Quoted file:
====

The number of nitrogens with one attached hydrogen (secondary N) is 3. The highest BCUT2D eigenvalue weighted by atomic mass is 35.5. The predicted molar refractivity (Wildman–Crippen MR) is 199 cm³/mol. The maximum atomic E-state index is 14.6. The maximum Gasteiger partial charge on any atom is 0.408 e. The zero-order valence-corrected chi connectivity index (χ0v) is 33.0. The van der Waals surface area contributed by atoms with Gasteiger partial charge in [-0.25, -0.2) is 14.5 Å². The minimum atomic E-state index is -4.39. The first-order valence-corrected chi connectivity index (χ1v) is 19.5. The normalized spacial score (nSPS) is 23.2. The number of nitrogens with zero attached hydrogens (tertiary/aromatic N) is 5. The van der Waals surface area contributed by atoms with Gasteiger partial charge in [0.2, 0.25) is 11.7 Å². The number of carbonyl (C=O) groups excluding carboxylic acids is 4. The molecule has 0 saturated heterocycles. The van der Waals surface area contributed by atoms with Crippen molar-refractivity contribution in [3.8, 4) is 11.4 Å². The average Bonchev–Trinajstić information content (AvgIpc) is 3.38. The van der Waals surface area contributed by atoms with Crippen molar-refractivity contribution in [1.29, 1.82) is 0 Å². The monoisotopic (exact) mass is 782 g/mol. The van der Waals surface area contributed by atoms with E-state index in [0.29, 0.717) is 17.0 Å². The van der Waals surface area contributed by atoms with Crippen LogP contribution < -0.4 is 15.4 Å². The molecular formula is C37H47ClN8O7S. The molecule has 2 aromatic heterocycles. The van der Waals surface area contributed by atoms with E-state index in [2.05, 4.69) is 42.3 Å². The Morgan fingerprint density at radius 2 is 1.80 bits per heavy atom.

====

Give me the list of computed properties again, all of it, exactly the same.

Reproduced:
The number of nitrogens with one attached hydrogen (secondary N) is 3. The highest BCUT2D eigenvalue weighted by atomic mass is 35.5. The predicted molar refractivity (Wildman–Crippen MR) is 199 cm³/mol. The maximum atomic E-state index is 14.6. The maximum Gasteiger partial charge on any atom is 0.408 e. The zero-order valence-corrected chi connectivity index (χ0v) is 33.0. The van der Waals surface area contributed by atoms with Gasteiger partial charge in [-0.25, -0.2) is 14.5 Å². The minimum atomic E-state index is -4.39. The first-order valence-corrected chi connectivity index (χ1v) is 19.5. The normalized spacial score (nSPS) is 23.2. The number of nitrogens with zero attached hydrogens (tertiary/aromatic N) is 5. The van der Waals surface area contributed by atoms with Gasteiger partial charge in [0.2, 0.25) is 11.7 Å². The number of carbonyl (C=O) groups excluding carboxylic acids is 4. The molecule has 0 saturated heterocycles. The van der Waals surface area contributed by atoms with Crippen molar-refractivity contribution in [3.8, 4) is 11.4 Å². The average Bonchev–Trinajstić information content (AvgIpc) is 3.38. The van der Waals surface area contributed by atoms with Crippen molar-refractivity contribution in [1.29, 1.82) is 0 Å². The monoisotopic (exact) mass is 782 g/mol. The van der Waals surface area contributed by atoms with E-state index in [0.29, 0.717) is 17.0 Å². The van der Waals surface area contributed by atoms with Crippen LogP contribution < -0.4 is 15.4 Å². The molecular formula is C37H47ClN8O7S. The molecule has 2 aromatic heterocycles. The van der Waals surface area contributed by atoms with E-state index in [2.05, 4.69) is 42.3 Å². The Morgan fingerprint density at radius 2 is 1.80 bits per heavy atom.